1 [kohp]
verb (used without object), coped, coping.
to struggle or deal, especially on fairly even terms or with some degree of success (usually followed by with ): I will try to cope with his rudeness.
to face and deal with responsibilities, problems, or difficulties, especially successfully or in a calm or adequate manner: After his breakdown he couldn't cope any longer.
Archaic. to come into contact; meet (usually followed by with ).
verb (used with object), coped, coping.
British Informal. to cope with.
Obsolete. to come into contact with; encounter.

1300–50; Middle English coupen < Anglo-French, Old French couper to strike, derivative of coup coup1

copeless, adjective
copelessness, noun

1. wrestle, strive, persevere. Unabridged
Based on the Random House Dictionary, © Random House, Inc. 2014.
Cite This Source Link To copeless
World English Dictionary
cope1 (kəʊp)
vb (foll by with)
1.  to contend (against)
2.  (intr) to deal successfully with or handle a situation; manage: she coped well with the problem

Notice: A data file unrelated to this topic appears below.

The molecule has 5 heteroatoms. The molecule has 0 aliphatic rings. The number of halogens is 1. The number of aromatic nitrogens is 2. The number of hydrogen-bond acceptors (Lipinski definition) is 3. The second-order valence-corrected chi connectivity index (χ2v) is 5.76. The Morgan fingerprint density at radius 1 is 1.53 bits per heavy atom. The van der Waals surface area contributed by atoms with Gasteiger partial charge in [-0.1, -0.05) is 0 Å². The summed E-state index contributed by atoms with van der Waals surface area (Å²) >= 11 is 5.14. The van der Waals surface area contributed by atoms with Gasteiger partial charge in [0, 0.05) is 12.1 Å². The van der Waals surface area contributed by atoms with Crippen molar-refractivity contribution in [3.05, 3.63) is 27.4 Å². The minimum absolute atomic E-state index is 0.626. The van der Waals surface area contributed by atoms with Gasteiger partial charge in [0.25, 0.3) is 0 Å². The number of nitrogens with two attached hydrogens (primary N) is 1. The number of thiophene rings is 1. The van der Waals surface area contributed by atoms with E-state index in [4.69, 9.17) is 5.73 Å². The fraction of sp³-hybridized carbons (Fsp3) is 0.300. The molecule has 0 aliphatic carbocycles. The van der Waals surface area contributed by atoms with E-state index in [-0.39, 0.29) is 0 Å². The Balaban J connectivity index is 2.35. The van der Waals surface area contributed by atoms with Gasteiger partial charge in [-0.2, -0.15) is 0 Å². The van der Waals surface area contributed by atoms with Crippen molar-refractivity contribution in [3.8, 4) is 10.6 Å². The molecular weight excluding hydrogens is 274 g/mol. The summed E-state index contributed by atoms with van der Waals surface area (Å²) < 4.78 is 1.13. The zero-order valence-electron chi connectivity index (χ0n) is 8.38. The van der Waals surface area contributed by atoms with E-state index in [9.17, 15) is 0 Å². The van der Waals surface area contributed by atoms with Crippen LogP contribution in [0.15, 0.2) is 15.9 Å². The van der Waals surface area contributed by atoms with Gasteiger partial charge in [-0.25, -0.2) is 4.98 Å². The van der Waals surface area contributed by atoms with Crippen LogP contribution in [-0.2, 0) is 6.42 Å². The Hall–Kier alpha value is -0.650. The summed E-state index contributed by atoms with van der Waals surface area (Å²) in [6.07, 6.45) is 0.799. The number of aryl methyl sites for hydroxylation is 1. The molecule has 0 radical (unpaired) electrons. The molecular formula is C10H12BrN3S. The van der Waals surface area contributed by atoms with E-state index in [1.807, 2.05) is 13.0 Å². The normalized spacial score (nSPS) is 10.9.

3.  archaic (tr)
 a.  to deal with
 b.  to meet in battle
[C14: from Old French coper to strike, cut, from coup blow; see coup1]

cope2 (kəʊp)
1.  a large ceremonial cloak worn at solemn liturgical functions by priests of certain Christian sects
2.  any covering shaped like a cope
3.  (tr) to dress (someone) in a cope
[Old English cāp, from Medieval Latin cāpa, from Late Latin cappa hooded cloak; see cap]

cope3 (kəʊp)
1.  to provide (a wall) with a coping
2.  to join (two moulded timber members)
3.  another name for coping
[C17: probably from French couper to cut; see cope1]

COPE (kəʊp)
n acronym for
Congress of the People: a political party founded in 2008 by dissident members of the ANC

Collins English Dictionary - Complete & Unabridged 10th Edition
2009 © William Collins Sons & Co. Ltd. 1979, 1986 © HarperCollins
Publishers 1998, 2000, 2003, 2005, 2006, 2007, 2009
Cite This Source
Word Origin & History

c.1350, from O.Fr. couper, earlier colper "hit, punch," from colp "a blow" (see coup). Meaning of "come to blows with" evolved 17c. into "handle successfully," perhaps influenced by obs. cope "to traffic" (15c.-17c.), a word in North Sea trade, from the Flem. version of the
Gmc. source of Eng. cheap (q.v.).
Online Etymology Dictionary, © 2010 Douglas Harper
Cite This Source
American Heritage
Medical Dictionary

cope 1 (kōp)
v. coped, cop·ing, copes
To contend with difficulties with the intent to overcome them.

The American Heritage® Stedman's Medical Dictionary
Copyright © 2002, 2001, 1995 by Houghton Mifflin Company. Published by Houghton Mifflin Company.
Cite This Source
Copyright © 2014, LLC. All rights reserved.
  • Please Login or Sign Up to use the Recent Searches feature